“Tell it to the church (i.e. to the “ekklesia,” the assembly). This step is a sobering reminder that sin is not always a private or personal matter for a Christian. When sin separates and alienates believers, it must be dealt with and resolved. But how do we take the step of public announcement? This might depend on the size of the church. In our church (500+ people), it would be communicated to the covenant members through a special meeting of the membership. These meetings would be precipitated by a letter to the members emphasizing that an urgent matter must be addressed. It is wise to make public discipline announcements at a service that includes communion. This helps the entire body remember that we all need the Savior and His forgiveness. It also helps to protect the body from a sinful pride. Further, it affords opportunity for congregational instruction about repentance and restoration.

It is important for churches to specifically outline these steps in their constitutions to avoid law suits. Churches have been sued for following the steps of Matthew 18:15-17 and have lost in court, because they lacked specific reference to the steps in their official documents. (Note: It is not enough to say, “We follow the bible.”) Churches are wise to limit the public announcement to those who are actual members. Discipline of non-members is sticky territory. This is another reason why most churches need to become more intentional about membership (see: Membership Matters, Chuck Lawless, Zondervan).

5. Public confrontation (v. 17b),

This implies that the church (as an assembly) has made an appeal to the erring member. When the church is informed, it seems to imply that the pastors will be involved. And when this happens, it should be accompanied by warnings about the need to avoid:

  • Gossip and slander
  • A proud, critical spirit (Mattt. 7:3-5; Gal. 6:1)
  • A lenient or punitive attitude
  • Playing spiritual detective

People should be encouraged to pray for repentance and restoration. They should also call the brother or sister to make things right by responding in a godly manner. For those uncertain what to say, we recommend that they say, “I don’t know all the details, nor is it my place, but I do want to encourage you to make things right with the church.”

No one should give this brother the feeling that everything is fine (cf. II Thess. 3:12-14). Don’t act in cross purpose with the church. This would be disrespectful to the Church. Remember the goal, “Win your brother.” It is redemptive! We should long for and pray for true repentance.True repentance is described in II Corinthians 7:10-12: “Godly sorrow brings repentance that leads to salvation and leaves no regret, but worldly sorrow brings death. 11 See what this godly sorrow has produced in you: what earnestness, what eagerness to clear yourselves, what indignation, what alarm, what longing, what concern, what readiness to see justice done. At every point you have proved yourselves to be innocent in this matter. 12 So even though I wrote to you, it was not on account of the one who did the wrong or of the injured party, but rather that before God you could see for yourselves how devoted to us you are.”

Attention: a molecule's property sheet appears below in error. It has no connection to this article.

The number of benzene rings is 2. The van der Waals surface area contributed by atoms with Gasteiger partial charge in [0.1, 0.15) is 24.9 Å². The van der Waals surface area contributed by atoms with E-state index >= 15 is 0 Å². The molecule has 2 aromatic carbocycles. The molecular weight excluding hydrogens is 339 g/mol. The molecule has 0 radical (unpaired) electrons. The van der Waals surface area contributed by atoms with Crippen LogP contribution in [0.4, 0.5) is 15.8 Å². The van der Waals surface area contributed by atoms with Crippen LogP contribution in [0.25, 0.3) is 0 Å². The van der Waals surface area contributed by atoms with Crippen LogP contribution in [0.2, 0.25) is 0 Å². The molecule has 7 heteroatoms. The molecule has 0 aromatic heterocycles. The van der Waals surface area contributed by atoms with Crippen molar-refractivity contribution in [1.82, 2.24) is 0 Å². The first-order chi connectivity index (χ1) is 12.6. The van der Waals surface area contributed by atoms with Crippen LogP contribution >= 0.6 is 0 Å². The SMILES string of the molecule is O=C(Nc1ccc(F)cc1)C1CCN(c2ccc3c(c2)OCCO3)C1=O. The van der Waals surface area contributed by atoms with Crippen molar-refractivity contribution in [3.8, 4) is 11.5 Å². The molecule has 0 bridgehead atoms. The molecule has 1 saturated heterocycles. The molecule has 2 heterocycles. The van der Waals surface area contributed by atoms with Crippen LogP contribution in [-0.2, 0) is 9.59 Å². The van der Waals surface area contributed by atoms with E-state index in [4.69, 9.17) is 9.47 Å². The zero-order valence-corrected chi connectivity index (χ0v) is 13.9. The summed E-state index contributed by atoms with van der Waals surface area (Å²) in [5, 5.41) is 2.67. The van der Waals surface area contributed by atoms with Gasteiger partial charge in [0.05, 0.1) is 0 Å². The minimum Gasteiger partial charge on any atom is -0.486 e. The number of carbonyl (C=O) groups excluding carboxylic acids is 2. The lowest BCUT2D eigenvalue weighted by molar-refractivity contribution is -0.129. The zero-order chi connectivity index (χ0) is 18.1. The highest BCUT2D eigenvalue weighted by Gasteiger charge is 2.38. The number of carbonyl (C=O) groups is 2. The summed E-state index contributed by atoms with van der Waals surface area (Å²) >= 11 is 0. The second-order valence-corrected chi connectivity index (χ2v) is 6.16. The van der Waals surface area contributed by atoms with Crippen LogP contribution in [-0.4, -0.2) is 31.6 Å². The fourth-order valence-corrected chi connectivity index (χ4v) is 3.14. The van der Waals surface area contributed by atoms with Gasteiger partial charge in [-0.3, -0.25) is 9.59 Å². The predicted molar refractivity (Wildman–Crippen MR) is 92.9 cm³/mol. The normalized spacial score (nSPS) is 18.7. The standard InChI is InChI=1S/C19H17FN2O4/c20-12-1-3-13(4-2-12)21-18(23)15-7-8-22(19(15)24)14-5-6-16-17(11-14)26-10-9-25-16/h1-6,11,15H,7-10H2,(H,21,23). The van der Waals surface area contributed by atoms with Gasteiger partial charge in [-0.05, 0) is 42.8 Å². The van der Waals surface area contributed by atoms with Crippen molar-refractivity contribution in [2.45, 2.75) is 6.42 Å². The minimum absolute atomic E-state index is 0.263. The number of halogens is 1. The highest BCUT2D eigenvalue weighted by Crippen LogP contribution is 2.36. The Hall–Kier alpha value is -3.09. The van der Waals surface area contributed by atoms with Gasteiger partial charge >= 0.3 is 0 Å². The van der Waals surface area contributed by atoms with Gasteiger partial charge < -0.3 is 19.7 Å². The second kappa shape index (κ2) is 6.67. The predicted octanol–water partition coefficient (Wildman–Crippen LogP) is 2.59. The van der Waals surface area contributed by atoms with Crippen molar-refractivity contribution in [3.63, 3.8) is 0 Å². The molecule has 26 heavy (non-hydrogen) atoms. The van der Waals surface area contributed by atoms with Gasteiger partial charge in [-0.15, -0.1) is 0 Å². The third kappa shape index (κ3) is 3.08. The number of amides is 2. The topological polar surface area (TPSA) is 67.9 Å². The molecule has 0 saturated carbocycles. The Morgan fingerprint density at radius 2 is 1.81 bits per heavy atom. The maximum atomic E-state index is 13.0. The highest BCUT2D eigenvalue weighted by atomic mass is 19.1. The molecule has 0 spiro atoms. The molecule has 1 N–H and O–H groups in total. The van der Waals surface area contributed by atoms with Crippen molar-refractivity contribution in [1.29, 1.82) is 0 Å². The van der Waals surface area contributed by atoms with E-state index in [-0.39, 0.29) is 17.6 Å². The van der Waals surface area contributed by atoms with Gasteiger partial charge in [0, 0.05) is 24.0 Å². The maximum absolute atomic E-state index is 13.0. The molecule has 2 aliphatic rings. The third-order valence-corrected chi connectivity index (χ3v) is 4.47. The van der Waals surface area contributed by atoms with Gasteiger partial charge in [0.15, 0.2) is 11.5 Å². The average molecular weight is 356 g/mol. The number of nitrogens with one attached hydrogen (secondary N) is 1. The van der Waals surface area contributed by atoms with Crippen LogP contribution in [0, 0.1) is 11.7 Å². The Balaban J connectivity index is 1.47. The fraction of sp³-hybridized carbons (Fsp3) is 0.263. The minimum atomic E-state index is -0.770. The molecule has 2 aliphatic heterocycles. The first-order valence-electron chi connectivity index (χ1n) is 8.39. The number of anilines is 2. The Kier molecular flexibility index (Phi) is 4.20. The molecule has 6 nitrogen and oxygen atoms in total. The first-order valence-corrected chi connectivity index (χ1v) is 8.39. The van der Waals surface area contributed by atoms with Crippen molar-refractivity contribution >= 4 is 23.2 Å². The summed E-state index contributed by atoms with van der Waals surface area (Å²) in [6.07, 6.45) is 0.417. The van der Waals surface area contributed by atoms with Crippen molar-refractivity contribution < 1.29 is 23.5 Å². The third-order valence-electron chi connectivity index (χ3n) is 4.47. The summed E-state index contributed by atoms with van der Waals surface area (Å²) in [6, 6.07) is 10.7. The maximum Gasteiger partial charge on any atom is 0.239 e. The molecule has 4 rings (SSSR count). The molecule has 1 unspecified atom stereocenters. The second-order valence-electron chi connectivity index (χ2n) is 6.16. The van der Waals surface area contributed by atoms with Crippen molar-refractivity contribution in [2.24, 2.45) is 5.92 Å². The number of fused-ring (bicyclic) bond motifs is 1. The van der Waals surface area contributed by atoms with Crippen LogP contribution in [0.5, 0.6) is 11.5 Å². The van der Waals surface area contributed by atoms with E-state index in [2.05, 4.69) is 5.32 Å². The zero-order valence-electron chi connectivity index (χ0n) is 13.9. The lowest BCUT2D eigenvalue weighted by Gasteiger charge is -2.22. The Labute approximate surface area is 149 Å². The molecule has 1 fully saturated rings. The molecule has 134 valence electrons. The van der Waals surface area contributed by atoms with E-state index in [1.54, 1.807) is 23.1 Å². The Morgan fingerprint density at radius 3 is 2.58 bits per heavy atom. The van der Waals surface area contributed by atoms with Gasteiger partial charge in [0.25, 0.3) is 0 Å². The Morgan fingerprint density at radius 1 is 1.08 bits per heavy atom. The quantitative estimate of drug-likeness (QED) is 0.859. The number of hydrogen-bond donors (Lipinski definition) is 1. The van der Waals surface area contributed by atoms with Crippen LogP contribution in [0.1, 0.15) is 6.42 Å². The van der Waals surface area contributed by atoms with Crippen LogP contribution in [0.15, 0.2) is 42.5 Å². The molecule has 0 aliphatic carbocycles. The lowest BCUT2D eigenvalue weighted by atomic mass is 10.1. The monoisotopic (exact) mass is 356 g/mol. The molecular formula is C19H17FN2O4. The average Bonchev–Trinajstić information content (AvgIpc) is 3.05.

If true repentance becomes clear, the goal is restoration. This is described in: II Corinthians 2:6-8: “The punishment inflicted on him by the majority is sufficient for him. 7 Now instead, you ought to forgive and comfort him, so that he will not be overwhelmed by excessive sorrow. 8 I urge you, therefore, to reaffirm your love for him.”

6. Public exclusion (v. 17c)

When the sixth step becomes necessary, the focus shifts from the individual to protection of the Church. The emphasis moves from redemptive to judicial. This decision protects the unity and purity of the Church but it is also best for the individual.

“If we can restore to full and intimate fellowship with ourselves a sinning and unrepentant brother, we reveal not the depth of our love, but its shallowness, for we are doing what is not for his highest good. A forgiveness which bypasses the need for repentance issues not from love but from sentimentality  (John R. W. Stott. Confess Your Sins, p.35).

This final step is powerfully illustrated in I Corinthians 5.

Steve Cornell


About Wisdomforlife

Just another worker in God's field.
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2 Responses to Church Discipline: six steps

  1. Heretic says:

    Good concise description of how the discipline process should work. The goal is always the repentance and restoration of the transgressor.



    This is an awesome article on churh discipline. It wi wa